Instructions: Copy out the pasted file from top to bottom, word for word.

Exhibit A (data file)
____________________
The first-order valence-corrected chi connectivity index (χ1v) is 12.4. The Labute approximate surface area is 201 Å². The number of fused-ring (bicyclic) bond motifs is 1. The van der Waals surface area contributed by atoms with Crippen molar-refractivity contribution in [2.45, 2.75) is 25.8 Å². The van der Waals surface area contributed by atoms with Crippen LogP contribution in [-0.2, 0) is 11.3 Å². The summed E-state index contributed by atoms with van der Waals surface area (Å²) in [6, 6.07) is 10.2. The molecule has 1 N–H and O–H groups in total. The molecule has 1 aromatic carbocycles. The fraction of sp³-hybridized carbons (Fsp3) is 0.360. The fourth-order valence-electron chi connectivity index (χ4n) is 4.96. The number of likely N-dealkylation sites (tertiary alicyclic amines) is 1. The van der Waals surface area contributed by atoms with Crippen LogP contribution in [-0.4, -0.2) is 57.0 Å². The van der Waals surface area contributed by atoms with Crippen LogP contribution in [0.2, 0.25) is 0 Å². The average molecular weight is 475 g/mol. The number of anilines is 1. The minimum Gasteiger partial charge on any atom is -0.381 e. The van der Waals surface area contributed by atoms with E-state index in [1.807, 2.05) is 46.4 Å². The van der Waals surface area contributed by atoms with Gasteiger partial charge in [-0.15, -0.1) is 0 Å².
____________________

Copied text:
The first-order valence-corrected chi connectivity index (χ1v) is 12.4. The Labute approximate surface area is 201 Å². The number of fused-ring (bicyclic) bond motifs is 1. The van der Waals surface area contributed by atoms with Crippen molar-refractivity contribution in [2.45, 2.75) is 25.8 Å². The van der Waals surface area contributed by atoms with Crippen LogP contribution in [-0.2, 0) is 11.3 Å². The summed E-state index contributed by atoms with van der Waals surface area (Å²) in [6, 6.07) is 10.2. The molecule has 1 N–H and O–H groups in total. The molecule has 1 aromatic carbocycles. The fraction of sp³-hybridized carbons (Fsp3) is 0.360. The fourth-order valence-electron chi connectivity index (χ4n) is 4.96. The number of likely N-dealkylation sites (tertiary alicyclic amines) is 1. The van der Waals surface area contributed by atoms with Crippen LogP contribution in [-0.4, -0.2) is 57.0 Å². The van der Waals surface area contributed by atoms with Crippen LogP contribution in [0.2, 0.25) is 0 Å². The average molecular weight is 475 g/mol. The number of anilines is 1. The minimum Gasteiger partial charge on any atom is -0.381 e. The van der Waals surface area contributed by atoms with E-state index in [1.807, 2.05) is 46.4 Å². The van der Waals surface area contributed by atoms with Gasteiger partial charge in [-0.15, -0.1) is 0 Å².